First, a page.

Belfast Telegraph

Tuesday 21 April 2015

G8: Barack Obama to urge Northern Ireland's politicians to step up pace of peace process

US president will deliver the pointed message that he regards it as incomplete and requiring greater effort

President Barack Obama is set to meet First Minister Peter Robinson and Deputy First Minister Martin McGuinness and urge them to consolidate gains by working harder on community relations.  (AP Photo/Chuck Burton)
President Barack Obama is set to meet First Minister Peter Robinson and Deputy First Minister Martin McGuinness and urge them to consolidate gains by working harder on community relations. (AP Photo/Chuck Burton)
Prime Minister David Cameron with Martin McGuinness and Peter Robinson. Photo by Will Oliver/PA Wire
Protesters from Amnesty International dressed in orange jump suits and masks hold placards demanding that Barack Obama, closes Guantanamo, as they congregate outside the Waterfront, Belfast, ahead of the G8 summit. Photo by Ben Birchall/PA Wire
Protesters from Amnesty International dressed in orange jump suits and masks hold placards demanding that Barack Obama, closes Guantanamo, as they congregate outside the Waterfront, Belfast, ahead of the G8 summit. Photo by Ben Birchall/PA Wire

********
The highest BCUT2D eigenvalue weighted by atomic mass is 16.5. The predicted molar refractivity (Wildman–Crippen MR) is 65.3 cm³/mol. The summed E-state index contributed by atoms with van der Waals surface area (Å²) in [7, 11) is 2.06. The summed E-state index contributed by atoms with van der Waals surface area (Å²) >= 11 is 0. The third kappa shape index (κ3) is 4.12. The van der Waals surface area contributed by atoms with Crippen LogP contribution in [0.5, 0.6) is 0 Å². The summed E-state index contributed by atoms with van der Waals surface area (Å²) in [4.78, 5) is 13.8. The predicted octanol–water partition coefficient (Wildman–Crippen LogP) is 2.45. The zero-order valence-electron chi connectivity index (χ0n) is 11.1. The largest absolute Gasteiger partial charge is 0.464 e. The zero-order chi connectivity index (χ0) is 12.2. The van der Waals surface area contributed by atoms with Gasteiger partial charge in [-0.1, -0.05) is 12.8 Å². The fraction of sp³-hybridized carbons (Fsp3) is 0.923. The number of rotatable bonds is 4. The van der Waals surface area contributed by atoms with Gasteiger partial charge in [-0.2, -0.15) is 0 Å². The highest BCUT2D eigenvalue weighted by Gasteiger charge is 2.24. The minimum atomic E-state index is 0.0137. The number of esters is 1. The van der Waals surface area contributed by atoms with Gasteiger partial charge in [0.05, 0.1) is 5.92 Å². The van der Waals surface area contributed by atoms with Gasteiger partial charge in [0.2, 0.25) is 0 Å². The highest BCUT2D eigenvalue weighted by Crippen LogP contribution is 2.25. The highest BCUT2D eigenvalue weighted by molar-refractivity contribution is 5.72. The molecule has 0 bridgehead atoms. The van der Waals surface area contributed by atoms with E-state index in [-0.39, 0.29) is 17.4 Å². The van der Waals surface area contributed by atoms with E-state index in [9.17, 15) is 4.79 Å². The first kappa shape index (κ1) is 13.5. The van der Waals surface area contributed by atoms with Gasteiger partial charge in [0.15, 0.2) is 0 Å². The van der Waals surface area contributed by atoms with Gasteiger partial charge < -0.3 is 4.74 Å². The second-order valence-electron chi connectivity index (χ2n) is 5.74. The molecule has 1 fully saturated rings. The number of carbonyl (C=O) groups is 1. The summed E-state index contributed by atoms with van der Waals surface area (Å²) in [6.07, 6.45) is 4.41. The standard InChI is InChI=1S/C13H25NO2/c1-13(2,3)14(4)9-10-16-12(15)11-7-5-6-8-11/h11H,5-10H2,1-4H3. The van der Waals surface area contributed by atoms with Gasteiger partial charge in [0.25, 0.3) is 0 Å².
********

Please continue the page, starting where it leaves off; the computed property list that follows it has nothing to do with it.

US President Barack Obama holds a baby at a Father's Day luncheon to celebrate the importance of strong families and mentorship in the State Dining Room of the White House. (Photo by Olivier Douliery-Pool/Getty Images)
Anti G8 protesters set up camp in Enniskillen town centre. Photo-Jonathan Porter/Presseye.
Police officers including members of the PSNI undergo riot training and the use of dogs at Longmoor Army Camp. Andrew Matthews/PA Wire
A woman walks past a derelict shop, its windows covered in giant posters to make it look like a deli store, in Fivemiletown, Northern Ireland. Organizers of the G8 have spent weeks sprucing up the facades of businesses all around the County Fermanagh venue. (AP Photo/Peter Morrison)